February 5, 2012


The Cursed Earth
by Mills, Wagner, McMahon, Bolland
160 pages, Titan Books

Review by Pat Black

The police! What to say about them? They keep us safe in our beds, they sort out really rotten people, and yet they’ll bust you in a heartbeat if you’ve got bald tyres. They are the law!

Well actually, they’re not the law. Not all of it, at least. But Judge Dredd… now he is the law. The future lawman was created by 2000AD, as I’ve banged on about in several reviews now, as a science fiction equivalent to Dirty Harry from the second issue (or “prog”, to the duemillescenti).  

An enormous success, Dredd survives to this day, and is arguably one of the few comic book characters to successfully cross the Atlantic from the UK to the States, with his helmeted head instantly recognisable.

Much like Harry Callaghan, Dredd was something of a fascist with a quick trigger finger. What made this especially appalling was that Dredd wasn’t a maverick like the Hollywood character he was modelled on. Instead of a lone figure operating in the margins, Dredd is in fact the ultimate authority figure in Mega-City One, one of the few surviving cities on Earth following nuclear war in the 22nd century. The east coast megapolis is a police state, and the Judges also take on the role of jury and executioner, delivering on-the-spot, harsh justice to miscreants in the city after corrupt politicians fall out of favour following the war.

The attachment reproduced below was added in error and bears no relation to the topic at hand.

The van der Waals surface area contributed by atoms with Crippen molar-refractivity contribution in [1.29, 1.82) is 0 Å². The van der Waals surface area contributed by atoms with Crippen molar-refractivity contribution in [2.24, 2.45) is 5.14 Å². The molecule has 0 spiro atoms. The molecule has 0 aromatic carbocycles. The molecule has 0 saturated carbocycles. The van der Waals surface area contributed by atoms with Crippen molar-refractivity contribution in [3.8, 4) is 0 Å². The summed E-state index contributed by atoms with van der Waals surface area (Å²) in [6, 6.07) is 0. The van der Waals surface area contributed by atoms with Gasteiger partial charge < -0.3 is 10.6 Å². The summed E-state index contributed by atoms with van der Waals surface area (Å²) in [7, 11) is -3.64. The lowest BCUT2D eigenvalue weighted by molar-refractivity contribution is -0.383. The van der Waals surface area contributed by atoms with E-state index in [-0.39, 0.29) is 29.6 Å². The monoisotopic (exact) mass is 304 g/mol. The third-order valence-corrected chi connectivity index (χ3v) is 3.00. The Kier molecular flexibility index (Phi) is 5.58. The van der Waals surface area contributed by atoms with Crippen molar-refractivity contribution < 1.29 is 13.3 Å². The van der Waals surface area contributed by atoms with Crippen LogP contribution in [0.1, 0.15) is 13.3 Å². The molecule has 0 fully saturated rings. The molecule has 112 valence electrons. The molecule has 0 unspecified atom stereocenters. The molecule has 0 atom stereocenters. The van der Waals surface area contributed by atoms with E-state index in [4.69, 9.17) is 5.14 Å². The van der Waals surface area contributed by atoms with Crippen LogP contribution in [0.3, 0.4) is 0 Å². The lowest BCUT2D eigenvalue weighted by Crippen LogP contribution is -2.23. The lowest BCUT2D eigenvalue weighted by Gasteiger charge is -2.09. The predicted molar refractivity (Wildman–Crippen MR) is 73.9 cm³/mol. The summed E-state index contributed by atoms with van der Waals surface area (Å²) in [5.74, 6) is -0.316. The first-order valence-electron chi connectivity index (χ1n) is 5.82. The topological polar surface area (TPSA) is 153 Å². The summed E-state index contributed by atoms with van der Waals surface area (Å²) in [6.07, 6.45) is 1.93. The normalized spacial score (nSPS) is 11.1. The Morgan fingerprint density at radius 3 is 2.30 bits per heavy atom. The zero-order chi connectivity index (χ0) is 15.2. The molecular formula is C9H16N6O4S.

In The CursedEarth, written by Dredd co-creators Pat Mills and John Wagner, a different Dredd emerged from the brutal lawbringer 2000AD had nurtured in its first year. Tasked with crossing the nuclear desert that divides Mega-Cities One and Two in order to deliver a vaccine that prevents a zombie apocalypse, a more noble, heroic character emerges. He still has the rather arch attitude which many of us will know and love in the police, but Dredd is also scrupulously fair. The law is his religion, and he will never deviate from it.

Dredd takes some “redshirt” Judges as well as state-of-the-art war droids to help in his quest, all packed into The Killdozer, a futuristic battle tank. But the zero on the wheel comes in the form of Spikes Harvey Rotten, a punk rocker with a grenade for an earring, a crook who Dredd brings on board for his skills on a flying motorcycle. The Cursed Earth first appeared in 1978, so punks were all the rage in the UK. In the flawed but ultimately heroic Spikes, we can see echoes of other Judge Dredd supporting characters and anti-heroes such as the skysurfer, Chopper – the perfect foil for the Judge, who, though tough, does have something of a stick up his arse.